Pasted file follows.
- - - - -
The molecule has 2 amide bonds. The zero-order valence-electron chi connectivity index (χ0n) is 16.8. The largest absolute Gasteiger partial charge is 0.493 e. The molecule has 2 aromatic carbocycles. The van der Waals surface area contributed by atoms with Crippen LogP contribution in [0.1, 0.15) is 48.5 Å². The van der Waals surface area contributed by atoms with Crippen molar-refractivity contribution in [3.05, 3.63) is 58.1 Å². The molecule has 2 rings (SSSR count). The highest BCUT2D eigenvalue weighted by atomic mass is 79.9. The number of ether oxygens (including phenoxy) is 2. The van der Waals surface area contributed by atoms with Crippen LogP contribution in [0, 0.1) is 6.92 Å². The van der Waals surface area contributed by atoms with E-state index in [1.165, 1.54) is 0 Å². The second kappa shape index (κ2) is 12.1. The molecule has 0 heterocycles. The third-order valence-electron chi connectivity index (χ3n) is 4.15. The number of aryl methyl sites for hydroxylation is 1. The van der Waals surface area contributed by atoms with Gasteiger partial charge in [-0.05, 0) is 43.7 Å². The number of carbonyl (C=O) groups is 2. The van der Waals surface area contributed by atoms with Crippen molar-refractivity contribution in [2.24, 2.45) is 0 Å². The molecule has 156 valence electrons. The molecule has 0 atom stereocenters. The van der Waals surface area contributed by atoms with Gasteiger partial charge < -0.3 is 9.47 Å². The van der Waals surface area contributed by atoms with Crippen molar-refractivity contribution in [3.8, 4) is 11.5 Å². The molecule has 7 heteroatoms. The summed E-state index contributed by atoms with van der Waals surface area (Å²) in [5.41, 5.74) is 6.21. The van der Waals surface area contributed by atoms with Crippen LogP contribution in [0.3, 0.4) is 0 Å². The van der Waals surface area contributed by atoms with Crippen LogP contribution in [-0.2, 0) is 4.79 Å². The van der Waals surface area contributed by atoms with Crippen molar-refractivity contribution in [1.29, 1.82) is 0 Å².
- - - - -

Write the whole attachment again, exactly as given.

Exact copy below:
The molecule has 2 amide bonds. The zero-order valence-electron chi connectivity index (χ0n) is 16.8. The largest absolute Gasteiger partial charge is 0.493 e. The molecule has 2 aromatic carbocycles. The van der Waals surface area contributed by atoms with Crippen LogP contribution in [0.1, 0.15) is 48.5 Å². The van der Waals surface area contributed by atoms with Crippen molar-refractivity contribution in [3.05, 3.63) is 58.1 Å². The molecule has 2 rings (SSSR count). The highest BCUT2D eigenvalue weighted by atomic mass is 79.9. The number of ether oxygens (including phenoxy) is 2. The van der Waals surface area contributed by atoms with Crippen LogP contribution in [0, 0.1) is 6.92 Å². The van der Waals surface area contributed by atoms with E-state index in [1.165, 1.54) is 0 Å². The second kappa shape index (κ2) is 12.1. The molecule has 0 heterocycles. The third-order valence-electron chi connectivity index (χ3n) is 4.15. The number of aryl methyl sites for hydroxylation is 1. The van der Waals surface area contributed by atoms with Gasteiger partial charge in [-0.05, 0) is 43.7 Å². The number of carbonyl (C=O) groups is 2. The van der Waals surface area contributed by atoms with Crippen molar-refractivity contribution in [2.24, 2.45) is 0 Å². The molecule has 156 valence electrons. The molecule has 0 atom stereocenters. The van der Waals surface area contributed by atoms with Gasteiger partial charge < -0.3 is 9.47 Å². The van der Waals surface area contributed by atoms with Crippen molar-refractivity contribution in [3.8, 4) is 11.5 Å². The molecule has 7 heteroatoms. The summed E-state index contributed by atoms with van der Waals surface area (Å²) in [5.41, 5.74) is 6.21. The van der Waals surface area contributed by atoms with Crippen LogP contribution in [0.3, 0.4) is 0 Å². The van der Waals surface area contributed by atoms with Crippen LogP contribution in [-0.2, 0) is 4.79 Å². The van der Waals surface area contributed by atoms with Crippen molar-refractivity contribution in [1.29, 1.82) is 0 Å².